National view: Mining Afghanistan's future involves more than minerals
WASHINGTON -- Amid all the dark news from Afghanistan, every now and then a sliver of light slips through the cracks. Afghanistan, it turns out, is rich in minerals. Trillions rich. It's going to become the Saudi Arabia of lithium, they say. Than...
WASHINGTON -- Amid all the dark news from Afghanistan, every now and then a sliver of light slips through the cracks.
Afghanistan, it turns out, is rich in minerals. Trillions rich. It's going to become the Saudi Arabia of lithium, they say. Thanks to vast stores of that resource, plus iron, copper, cobalt and gold, this impoverished, war-torn nation could become a wealthy nation.
No more wars, no Taliban, no heroin, no Osama bin Laden.
Too good to be true, right?
The deposits are real enough, but the question remains: Can a country without mining infrastructure and populated by people who've never known prosperity or possessed the collective memory of self-direction (70 percent of Afghans are under age 30) put its resources to constructive use?
Although the potential is "stunning," according to Gen. David Petraeus, the sidebars and footnotes to this heartening story are full of caveats and "yes, buts."
There's also potential for corruption, for fights between the central government and the provinces, for conflict along the Pakistan border where some of the richest deposits are located, and for a resurgent and enriched Taliban.
Moreover, turning deposits into a functioning mining industry will take decades. But speculation naturally leads to the hope that Afghanistan could begin to fund its own reinvention and liberate other nations, notably us, from that burden.
The key, it seems, lies in educating the rising generation of Afghans -- in the liberal arts, as well as in the technologies needed to advance this new economic potential. There is hope there, too, not least because of the American University of Afghanistan (AUAF), the nation's only private, nonprofit university.
The school was launched with the help of a substantial grant from the United States Agency for International Development and built on 48 acres in Kabul. Instruction commenced in 2006, and the first class graduated last month. Today the school has
500 students, 20 percent of them women, and hopes to expand to 800 next year and to 2,000 in five years.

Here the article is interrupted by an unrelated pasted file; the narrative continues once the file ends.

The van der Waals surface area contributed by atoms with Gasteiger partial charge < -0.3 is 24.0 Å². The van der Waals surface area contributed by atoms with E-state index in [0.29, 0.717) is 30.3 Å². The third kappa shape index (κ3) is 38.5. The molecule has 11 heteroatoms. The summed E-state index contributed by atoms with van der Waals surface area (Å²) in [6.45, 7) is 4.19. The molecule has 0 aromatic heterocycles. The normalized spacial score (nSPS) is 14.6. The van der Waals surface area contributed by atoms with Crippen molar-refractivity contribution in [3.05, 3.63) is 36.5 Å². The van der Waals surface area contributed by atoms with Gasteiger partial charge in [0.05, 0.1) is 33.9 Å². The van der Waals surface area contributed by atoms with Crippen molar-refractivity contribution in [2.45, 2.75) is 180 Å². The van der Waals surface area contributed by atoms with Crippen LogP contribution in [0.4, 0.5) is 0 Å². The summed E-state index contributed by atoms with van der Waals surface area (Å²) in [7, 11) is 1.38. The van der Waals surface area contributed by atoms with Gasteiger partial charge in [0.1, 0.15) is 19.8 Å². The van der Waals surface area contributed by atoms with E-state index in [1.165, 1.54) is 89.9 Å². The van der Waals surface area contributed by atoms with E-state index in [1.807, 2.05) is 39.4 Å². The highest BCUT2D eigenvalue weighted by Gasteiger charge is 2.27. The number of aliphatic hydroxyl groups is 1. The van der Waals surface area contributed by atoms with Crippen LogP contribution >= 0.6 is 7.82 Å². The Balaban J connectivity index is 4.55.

Most Afghans can't afford the tuition -- 70 percent receive financial aid -- and are being educated in large part through American donations. Some of those donors attended a dinner in Washington recently to hear from students and to honor former first lady Laura Bush for her support of the university. A new fundraising project is under way for the Laura W. Bush Women's Resource Center, which will be the cornerstone of a new library and student services building with classrooms, conference space and an auditorium.
And you thought all she did was sit and smile.
The dinner, held at the National Museum of Women in the Arts, was attended by many of those who have worked in the private sector to help bring opportunity to Afghans, especially women. In attendance were C. Michael Smith, university president; Leslie M. Schweitzer, chair of the Friends of the AUAF; Said
T. Jawad, Afghanistan's ambassador to the United States; and Caroline Hudson Firestone, who has dedicated herself to helping Afghan women and is the author of "Afghanistan in Transition," to name but a few.
It was one of those events
familiar to Washingtonians where philanthropists and government officials convene to sip wine and, if the spirit moves the crowd, to write checks. If inspiration is the lubricant that compels luckier Americans to share prosperity, then this particular evening was rich.
The highlight was the testimony of five students who trekked from Afghanistan to report on the results of American generosity. More than once, they urged the audience: "Don't feel sorry for us, be there for us."
Each spoke variously of escaping the Taliban, losing family members, living as refugees in Pakistan. All spoke of feeling safe on the campus, of free speech, of open dialogue with professors and mutual respect -- all miracles we take for granted.
But one young woman stood out. Masooma Habibi, a graduate of Goldman Sachs' "10,000 Women" program at the AUAF, founded an Internet-related consulting business in Kabul and employs nearly two dozen. Her head covered, she spoke softly in somewhat halting English. The AUAF is "like a dream," she said. When Americans educate an Afghan, "you are playing with life, so thank you."
We knew just what she meant.
It seems at times too much to hope that Afghanistan might ever become a stable country, where men and women could lead prosperous, peaceful lives. The key to that kind of future clearly lies in education.
There's more to mine in Afghanistan than minerals. And there's gold in these students.
Kathleen Parker is a columnist for the Washington Post Writers Group.